International safety laws agreed at MOP3 (18/3/2006)

3 items below - look out for the video clips

QUOTE: "trade interests and the biotech industry stopped a better agreement from being made. Countries have the right to know what is being imported into their country and the right to say no to GM crops." - NNIMMO BASSEY

Biotech Foods: International Safety Laws Agreed
by Friends of the Earth International March 18, 2006

CURITIBA (BRAZIL), 17 March 2006 - United Nations talks on the global trade in genetically modified (GM) foods and crops ended here today with an agreement on the labelling of GM grains traded worldwide.

Friends of the Earth welcomed the agreement as a "small step forward" but attacked the biotech industry and the trade interests of a few countries for blocking progress towards better protection for developing countries and the environment.

The biotech industry consistently opposed clear identification and labelling requirements for GM crops. Without clear labelling many countries, especially developing countries with their limited resources, are unable to protect their food supply and environment from GM contamination.

Nnimmo Bassey, International Coordinator of the Friends of the Earth GM Campaign said:

"Protection of the environment and the public from genetically modified crops has taken a small step forward today. However it is clear that trade interests and the biotech industry stopped a better agreement from being made. Countries have the right to know what is being imported into their country and the right to say no to GM crops."

The UN Biosafety Protocol, which was originally agreed in January 2000, provides basic international rules that allow mainly developing countries to regulate the safety of GM foods, crops and seeds. It has been ratified by 132 countries but the three main countries that grow GM crops - the United States, Argentina and Canada - have refused to support it.

Ten years after the first significant planting of GM crops, no plants with benefits to consumers or the environment have materialized and GM crops have failed to deliver the promises of the biotech industry. More than 80% of the area cultivated with biotech crops is still concentrated in only three countries: the US, Argentina and Canada.

Friends of the Earth International recently published a report that concluded:

* GM crops are not green. Monsanto's GM soybeans, the most extensively grown GM crop today, has led to an increase in herbicide use. The intensive cultivation of soybeans in South America is fostering deforestation, and has been associated with a decline in soil fertility and soil erosion.

* GM crops do not tackle hunger or poverty. Most GM crops commercialized so far are destined for animal feed, not for food, and none have been introduced to address hunger and poverty issues. In Argentina, the second biggest producer of GM crops in the world, only 2% of the soya stays in the country. Other developing countries, such as Indonesia and India, have experienced substantial problems with Monsanto’s GM crops, often leaving farmers heavily indebted.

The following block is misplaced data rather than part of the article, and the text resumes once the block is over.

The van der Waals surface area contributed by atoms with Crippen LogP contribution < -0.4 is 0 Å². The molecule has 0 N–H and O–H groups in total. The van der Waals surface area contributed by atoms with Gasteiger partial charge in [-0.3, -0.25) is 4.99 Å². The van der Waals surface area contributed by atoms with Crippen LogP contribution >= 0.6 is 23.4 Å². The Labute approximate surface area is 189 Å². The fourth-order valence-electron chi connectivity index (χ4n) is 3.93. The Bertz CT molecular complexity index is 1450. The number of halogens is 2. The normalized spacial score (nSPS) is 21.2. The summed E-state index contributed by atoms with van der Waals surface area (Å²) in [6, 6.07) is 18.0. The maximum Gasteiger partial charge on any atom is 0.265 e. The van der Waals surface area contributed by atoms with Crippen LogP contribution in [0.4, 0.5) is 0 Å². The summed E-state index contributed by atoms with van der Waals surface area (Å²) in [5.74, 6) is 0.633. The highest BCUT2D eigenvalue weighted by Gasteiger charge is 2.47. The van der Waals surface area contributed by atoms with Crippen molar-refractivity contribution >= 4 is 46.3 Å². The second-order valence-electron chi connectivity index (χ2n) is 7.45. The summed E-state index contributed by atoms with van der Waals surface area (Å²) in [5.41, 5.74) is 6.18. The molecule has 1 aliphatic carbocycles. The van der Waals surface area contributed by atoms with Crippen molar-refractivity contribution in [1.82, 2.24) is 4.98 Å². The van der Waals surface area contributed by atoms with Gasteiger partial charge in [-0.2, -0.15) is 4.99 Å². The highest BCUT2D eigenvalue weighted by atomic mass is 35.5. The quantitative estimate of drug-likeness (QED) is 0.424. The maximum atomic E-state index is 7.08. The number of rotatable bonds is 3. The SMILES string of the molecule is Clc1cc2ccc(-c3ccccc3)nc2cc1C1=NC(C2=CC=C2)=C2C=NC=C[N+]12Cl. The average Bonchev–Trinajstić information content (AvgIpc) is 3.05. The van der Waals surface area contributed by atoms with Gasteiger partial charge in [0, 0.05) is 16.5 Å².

* The biotech industry has failed to introduce the promised new generation’ of GM crops with consumer benefits. After 30 years of research, only two modifications have made it to the marketplace on any scale: insect resistance and herbicide tolerance.


In Curitiba, Brazil
Nnimmo Bassey, Friends of the Earth International / Friends of the Earth Nigeria Tel: +44 7785334200 (UK mobile) or email
[email protected]
Adrian Bebb, Friends of the Earth Europe Tel +49 1609 490 1163 (German mobile) or email [email protected]

In Europe
Juan Lopez, Friends of the Earth International Tel +34 6259 805 820 (Spanish mobile)

For more information: Background on biosafety:


Videos from the conference

interview: The environment minister of Ethiopia March, 16. 2006, Curitiba - Tewolde Berhan Gebre Egziabher, representative from Ethiopia tells about the position of the African group at the MOP3 negotiations. The African states present a common position in the negotiations: They are in favour of a detailed documentation of LMOs in international trade.



Mexico and Paraguay Block Agreement on Biosafety
Roberto Villar Belmonte

CURITIBA, Brazil, Mar 17 (IPS) - Mexico and Paraguay waited until Friday, the last day of the Third Meeting of the Parties to the Cartagena Protocol on Biosafety (MOP3), to present new proposals to modify the text that has been under negotiation since Monday, thus prolonging the five-day gathering.

During the MOP3, which ran through Friday in the southern Brazilian city of Curitiba, Mexico put up the strongest resistance, with its delegates stating that the country does not want mandatory labeling for cross-border shipments containing genetically modified organisms (GMOs).

The negotiators had discussed a proposal set forth by Brazil late Thursday night, and renewed the process of informal contacts at around 10:00 AM local time.

Shortly after noon, Norwegian delegate Birthe Ivars, chairwoman of the working group in charge of the talks on labeling, the most controversial issue in the negotiations, presented the proposal that the working group had reached agreement on.